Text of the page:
WGS has become the standard tool for PulseNet surveillance and cluster detection of L. monocytogenes, as well as other prominent foodborne bacterial pathogens, such as Salmonella and Shiga toxin-producing Escherichia coli. For example, during a series of Salmonella outbreaks linked to papaya between 2017 and 2019, WGS helped decipher which isolates were genetically related and, therefore, more likely related to a single contamination source.14 Additionally, WGS and papaya sampling at import enhanced the strength of evidence between papaya and illnesses. Ultimately, application of WGS during CORE outbreak response activities has enhanced cluster detection, hypothesis development, and aided in the formulation of traceback theories.15

Sample-Initiated Retrospective Outbreak Investigations. CORE has developed a process to address early linkages between human and non-human isolates that may indicate emerging outbreaks. Specifically, using WGS, genetic similarity between a food or environmental sample, even those collected and analyzed prior to WGS, and clinical isolates can trigger a process referred to as a sample-initiated retrospective outbreak investigation (SIROI).16 Epidemiologic and traceback investigations can then be initiated to support the WGS linkage, which may lead to earlier firm or product action, thereby protecting public health before a larger outbreak occurs.16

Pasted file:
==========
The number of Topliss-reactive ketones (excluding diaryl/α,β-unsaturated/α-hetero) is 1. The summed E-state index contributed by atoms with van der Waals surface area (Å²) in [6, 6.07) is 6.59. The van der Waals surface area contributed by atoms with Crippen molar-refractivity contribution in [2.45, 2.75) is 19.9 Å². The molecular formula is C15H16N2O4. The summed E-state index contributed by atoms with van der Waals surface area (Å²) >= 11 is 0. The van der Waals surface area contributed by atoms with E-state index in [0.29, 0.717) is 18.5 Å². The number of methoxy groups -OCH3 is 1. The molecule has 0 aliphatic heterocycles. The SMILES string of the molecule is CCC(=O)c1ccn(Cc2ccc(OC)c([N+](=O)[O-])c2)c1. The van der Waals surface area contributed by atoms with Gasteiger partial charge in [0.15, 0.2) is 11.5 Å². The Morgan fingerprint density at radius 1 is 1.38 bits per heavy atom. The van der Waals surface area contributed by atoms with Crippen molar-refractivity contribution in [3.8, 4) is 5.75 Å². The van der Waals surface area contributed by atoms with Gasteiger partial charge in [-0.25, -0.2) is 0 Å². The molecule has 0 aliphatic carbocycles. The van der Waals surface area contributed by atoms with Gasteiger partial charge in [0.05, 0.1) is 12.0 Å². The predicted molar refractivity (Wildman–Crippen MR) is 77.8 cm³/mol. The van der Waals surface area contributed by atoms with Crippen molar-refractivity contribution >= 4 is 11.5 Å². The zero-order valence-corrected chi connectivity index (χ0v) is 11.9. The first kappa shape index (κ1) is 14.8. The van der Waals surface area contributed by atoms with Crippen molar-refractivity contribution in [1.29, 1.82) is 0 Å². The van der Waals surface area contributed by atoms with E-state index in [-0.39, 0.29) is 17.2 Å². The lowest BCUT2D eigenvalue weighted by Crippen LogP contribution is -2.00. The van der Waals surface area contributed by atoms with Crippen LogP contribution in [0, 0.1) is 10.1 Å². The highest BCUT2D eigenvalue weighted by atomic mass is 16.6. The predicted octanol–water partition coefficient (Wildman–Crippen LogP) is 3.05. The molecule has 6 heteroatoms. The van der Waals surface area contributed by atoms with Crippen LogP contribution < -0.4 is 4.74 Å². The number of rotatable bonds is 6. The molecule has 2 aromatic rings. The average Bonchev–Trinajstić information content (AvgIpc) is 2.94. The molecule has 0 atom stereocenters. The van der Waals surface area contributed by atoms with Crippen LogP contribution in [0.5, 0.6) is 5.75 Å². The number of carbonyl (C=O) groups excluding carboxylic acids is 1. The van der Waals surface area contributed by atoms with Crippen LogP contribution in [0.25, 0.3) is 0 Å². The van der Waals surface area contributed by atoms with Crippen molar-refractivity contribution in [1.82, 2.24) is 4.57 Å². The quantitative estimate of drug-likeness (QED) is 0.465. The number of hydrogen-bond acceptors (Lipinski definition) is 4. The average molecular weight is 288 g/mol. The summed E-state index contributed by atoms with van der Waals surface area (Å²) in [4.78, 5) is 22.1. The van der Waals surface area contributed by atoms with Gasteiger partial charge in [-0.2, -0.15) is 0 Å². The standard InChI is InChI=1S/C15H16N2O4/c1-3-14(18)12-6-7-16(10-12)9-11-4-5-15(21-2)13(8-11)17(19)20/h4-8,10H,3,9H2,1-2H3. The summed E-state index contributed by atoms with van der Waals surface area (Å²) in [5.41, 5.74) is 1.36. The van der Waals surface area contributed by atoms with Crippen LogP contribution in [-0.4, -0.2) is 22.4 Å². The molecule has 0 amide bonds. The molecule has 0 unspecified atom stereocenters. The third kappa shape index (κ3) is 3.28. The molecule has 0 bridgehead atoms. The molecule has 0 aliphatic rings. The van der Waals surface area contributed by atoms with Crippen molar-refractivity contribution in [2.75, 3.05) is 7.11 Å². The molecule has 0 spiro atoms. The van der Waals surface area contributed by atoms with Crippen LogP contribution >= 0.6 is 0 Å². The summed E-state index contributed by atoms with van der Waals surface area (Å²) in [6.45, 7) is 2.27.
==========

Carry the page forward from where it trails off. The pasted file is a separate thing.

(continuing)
A recent SIROI in 2021 involved Salmonella Weltevreden isolates collected from imported frozen shrimp approximately one month before genetically related clinical samples. Of the six ill people with available information, five reported eating shrimp, and four provided purchase details. An import alert was issued for shrimp from a single firm in India, and frozen cooked shrimp from the same firm was recalled.17 Another SIROI in 2022 involved historical peanut butter isolates and environmental swabs, some of which were collected more than a decade prior to an outbreak of Salmonella Senftenberg illnesses. Of the 21 illnesses investigated, 13 ill persons provided information about foods they consumed, and all reported consuming Brand A peanut butter. Within approximately one month of detecting the SIROI, regulatory actions including a recall, public notices, and warnings were issued.18